The Third Sex

Leslie DePeel
September 17th, 2009
Women & Religion

The Third Sex: Is There Such A Thing?
First, this is not an essay about gender. This has nothing to do with gender. This has to do with sex and reproductive organs that make males male and females female. To be a female, she must have the reproductive system of a female and it must be the system that functions. To be a male, he must have the reproductive system of a male that functions. Thus, the question is: if a human being has both reproductive organs, is that person in a category of a third sex?
Luce Irigaray believed that there was no such thing as only two sexes; that sex itself was constructed and that there could be many sexes. In Judith Butler’s Gender Trouble article, Irigaray states, “that the feminine ‘sex’ is a point of linguistic absence, the impossibility of a grammatically denoted substance” (14), meaning that even sex such as male and female are imaginary. Thus, if there is such a thing as the third sex, what is it? A hermaphrodite is a person who has both sexes or has both reproductive organs. According to that statement, a hermaphrodite would have to be considered a third sex since that person is neither just female nor just male but both. But are hermaphrodites truly a third sex?
According to “Elements of medical jurisprudence,” by Theodric Romeyn Beck and William Dunlop, “[Hermaphrodites] are either males, with some unusual organization or position of the urinary or generative organs; or females with an enlarged clitoris, or prolapsed uterus; or individuals in whom the generative organs have not produced their usual effect in influencing the development of the body” (48). So, can hermaphrodites be considered a third sex? According to Beck and Dunlop, the answer is no. A female is still a female if she has the reproductive organs that work for females such as a uterus, etc. even if she has extra parts, and vice versa, a male is still considered male even if he has extra parts. So, if a person has “extra parts” how is one to know if the person is a female or male?
The Massachusetts Medical Society had an answer to this: pregnancy or spermatozoa. According to The Boston Medical and Surgical Journal, “a histologic examination of tissue removed is, then, a necessity in the absence of the demonstration of spermatozoa or of pregnancy to prove the sex of a hermaphrodite” (955). There have been cases where going by what is seen does not answer the sex question. Often an “ovary has been mistaken for a testicle and vice versa” (955). The Journal goes on to state that, “it is necessary to demonstrate functionating ovarian or testicular tissue, not simply the presence of either sort of tissue, before the diagnosis of sex is established”(955). Thus, even a person who has both reproductive organs, does not automatically make a third sex. That person will be either male or female.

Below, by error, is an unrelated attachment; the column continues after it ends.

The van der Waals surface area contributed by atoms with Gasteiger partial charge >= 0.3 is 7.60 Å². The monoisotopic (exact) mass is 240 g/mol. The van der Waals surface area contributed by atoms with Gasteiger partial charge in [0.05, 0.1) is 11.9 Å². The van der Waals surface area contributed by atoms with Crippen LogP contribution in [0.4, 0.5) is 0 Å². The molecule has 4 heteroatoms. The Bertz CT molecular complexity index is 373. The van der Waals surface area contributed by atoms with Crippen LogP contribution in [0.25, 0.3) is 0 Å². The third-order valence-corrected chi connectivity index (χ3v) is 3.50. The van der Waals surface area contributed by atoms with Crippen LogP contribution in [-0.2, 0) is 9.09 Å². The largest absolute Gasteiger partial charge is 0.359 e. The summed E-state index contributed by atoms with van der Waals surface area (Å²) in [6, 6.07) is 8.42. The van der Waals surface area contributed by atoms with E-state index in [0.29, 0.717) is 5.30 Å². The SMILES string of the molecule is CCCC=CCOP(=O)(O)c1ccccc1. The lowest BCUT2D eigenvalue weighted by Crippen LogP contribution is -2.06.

There are a lot of variations in the sexual anatomy of a female or male. Not all clitorises and penises look alike. According to Alice Dormurat Dreger in her article Hermaphrodites and the medical invention of sex, “clitorises and penises come in a wide range of shapes and sizes even in people labeled “normal” in terms of their sex” (5). People are unique. Humans come in all sorts of shapes and sizes. Thin, fat, tall, short, blond, brunette, etc. all are unique to the individual so why is it so hard to remember that maybe the reproductive organs are unique also? People are taught to think that all female genitals or male genitals look alike or at least similar. Open an anatomy textbook and one will find that the illustrations all look the same but in real life they are not. “…In fact any gynecologist, urologist, or pediatrician can tell you that in actual practice things are not so cut and dried. Genitals vary a great deal” (5), according to Dreger and so do other parts of sexual anatomy beyond the genitals. Dreger goes on to talk about how breasts are “often thought of as a ‘feminine’ trait, yet a good number of women are quite flat-chested and big-breastedness is common in men” (5). This is known to be true. One only has to look around in a crowd of people and one can see those differences. So, why when a human is considered to look differently on the genital side, do persons automatically define them differently?
Why cannot a female still be labeled as a female if she has extra parts? A hermaphrodite is just a female or male with extra parts or strange-looking parts. There is no such thing as a biological third sex. The third sex does not exist. Yes, males can be considered feminine and females considered masculine but that is gender, not sex. Biologically, the reproductive system that works is how the human being is defined as male or female. The ovarian or testicular tissue that is present and functioning defines if a human is male or female. To have a third sex is to rewrite all human beings know to be true. There is male or female. Period.

Works Cited
Beck, Theodric Romeyn and William Dunlp. Elements of Medical Jurisprudence. London: W. Lewis, Printer, Finch-Lane, 1825.
Butler, Judith. Gender Trouble: Feminism and the Subversion of Identity. New York and London: Routledge Classics, 1990.
Dreger, Alice Domurat. Hermaphrodites and the Medical Invention of Sex. Boston: Frist Harvard University Press, 1998.
Massachusetts Medical Society and New England Surgical Society. The Boston Medical and Surgical Journal, Volume 165. Philadelphia: W.B. Saunders Company, 1911.

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